Campaign group Global Witness said it failed to prevent discriminatory targeting of job advertising and its algorithm was biased in choosing who would see them. In an experiment, almost all Facebook users shown adverts for mechanics were men, while ads for nursery nurses were seen almost exclusively by women.
Job advertising reflects the algorithm
Facebook says that their system shows people ads that they may be most interested in. Global Witness submitted two job ads for approval. So, the first one was for women, while the other one targeted people 55 and up. Well, Facebook approved both ads for publication. Still, it asked the advertiser to agree that it would not not discriminate against these groups.
Global Witness has pulled the ads before they were published. Facebook confirmed that their system helps serve people ads that they will be most interested in and that they are reviewing the report’s findings.
In 2019, the US Department of Housing and Urban Development (HUD) accused Facebook of discriminating against certain ethnicities when it comes to housing advertisements. Facebook has since promised not to show discriminatory ads in the US and Canada.
Facebook is exploring the possibility of expanding their reach to other countries. “The fact that it is possible to do this on Facebook in the UK is particularly shocking,” said Naomi Hirst, who led Global Witness’s investigation.
The experiment that led to action
Global Witness created four job ads, linked to real vacancies on the indeed.com platform. The ads were specifically targeted towards jobs in the UK and specified only those ads should be seen by UK adults.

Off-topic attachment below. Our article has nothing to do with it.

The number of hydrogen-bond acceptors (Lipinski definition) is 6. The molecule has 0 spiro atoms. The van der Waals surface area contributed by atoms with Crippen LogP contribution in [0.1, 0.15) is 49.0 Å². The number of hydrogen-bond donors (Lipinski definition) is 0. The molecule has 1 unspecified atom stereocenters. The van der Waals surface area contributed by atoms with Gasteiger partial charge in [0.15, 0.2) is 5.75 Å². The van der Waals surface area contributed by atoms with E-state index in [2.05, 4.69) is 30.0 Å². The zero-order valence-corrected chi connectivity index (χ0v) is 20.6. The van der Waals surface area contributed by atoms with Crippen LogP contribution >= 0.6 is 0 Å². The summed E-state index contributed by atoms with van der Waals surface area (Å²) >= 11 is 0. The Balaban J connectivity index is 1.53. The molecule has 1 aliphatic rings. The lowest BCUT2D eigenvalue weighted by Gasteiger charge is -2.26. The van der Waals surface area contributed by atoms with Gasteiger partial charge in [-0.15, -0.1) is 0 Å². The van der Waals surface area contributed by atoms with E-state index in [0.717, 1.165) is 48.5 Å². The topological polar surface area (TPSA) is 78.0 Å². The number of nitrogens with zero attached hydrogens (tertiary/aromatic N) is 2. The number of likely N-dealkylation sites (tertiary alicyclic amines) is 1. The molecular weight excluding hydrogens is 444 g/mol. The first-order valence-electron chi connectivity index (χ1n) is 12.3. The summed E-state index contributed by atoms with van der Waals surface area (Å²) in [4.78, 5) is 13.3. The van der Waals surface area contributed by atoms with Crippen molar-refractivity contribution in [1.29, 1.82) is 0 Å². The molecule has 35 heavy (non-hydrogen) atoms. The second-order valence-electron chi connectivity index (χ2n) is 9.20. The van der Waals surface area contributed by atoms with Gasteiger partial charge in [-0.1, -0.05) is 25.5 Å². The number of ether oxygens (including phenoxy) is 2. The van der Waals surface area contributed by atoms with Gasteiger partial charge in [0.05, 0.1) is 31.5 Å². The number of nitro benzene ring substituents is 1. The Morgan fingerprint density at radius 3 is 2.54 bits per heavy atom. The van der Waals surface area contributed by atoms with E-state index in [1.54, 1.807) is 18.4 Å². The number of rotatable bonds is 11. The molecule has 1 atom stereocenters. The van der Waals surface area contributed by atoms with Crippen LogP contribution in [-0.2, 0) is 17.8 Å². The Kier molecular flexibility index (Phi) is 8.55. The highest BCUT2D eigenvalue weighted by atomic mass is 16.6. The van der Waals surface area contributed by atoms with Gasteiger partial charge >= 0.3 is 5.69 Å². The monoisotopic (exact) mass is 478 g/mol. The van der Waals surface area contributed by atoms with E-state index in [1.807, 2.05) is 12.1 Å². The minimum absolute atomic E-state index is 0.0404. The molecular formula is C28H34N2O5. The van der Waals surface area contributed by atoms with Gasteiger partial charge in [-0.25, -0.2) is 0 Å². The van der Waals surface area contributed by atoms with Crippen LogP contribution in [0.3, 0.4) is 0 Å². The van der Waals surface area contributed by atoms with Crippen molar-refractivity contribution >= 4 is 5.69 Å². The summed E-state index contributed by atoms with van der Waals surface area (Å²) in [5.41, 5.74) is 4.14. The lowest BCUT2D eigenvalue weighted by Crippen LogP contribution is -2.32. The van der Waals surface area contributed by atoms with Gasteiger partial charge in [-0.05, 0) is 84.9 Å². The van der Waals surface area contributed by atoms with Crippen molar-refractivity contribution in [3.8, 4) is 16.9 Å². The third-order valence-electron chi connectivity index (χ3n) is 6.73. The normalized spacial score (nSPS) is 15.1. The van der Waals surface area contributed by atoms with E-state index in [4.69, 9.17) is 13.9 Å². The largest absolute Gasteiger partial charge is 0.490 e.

“That meant that it was entirely up to Facebook’s algorithm to decide who to show the ads to,” Ms Hirst said. Also, she mentioned the result was “downright sexist.” Ms. Hirst is referring to the fact that, when Facebook show users an ad, it’s up to algorithms to decide who should see it.
With the algorithm, Facebook tries to make sure as many people as possible see the ad. But Global Witness says this perpetuates biases that already exist. For example, before, ads for mechanic jobs may have been placed in magazines geared towards men.
Ms. Hirst appreciates that gender does not have to be a barrier when it comes to looking for a job as a mechanic. In the real world, it is just as easy for anyone to buy a job hunting magazine. But this “it’s just simply not true online.”
GW also asked barrister Schona Jolly QC to examine the findings. Therefore she agreed that that “Facebook’s system itself may, and does appear to, lead to discriminatory outcomes.”
Global Witness has contacted the information commissioner about Facebook’s evidence processing data for job adverts.
Ravi Naik is a data-rights lawyer who represents a nonprofit group called Global Witness. He also believes Facebook’s advertising mechanisms might lead to the company violating equality laws.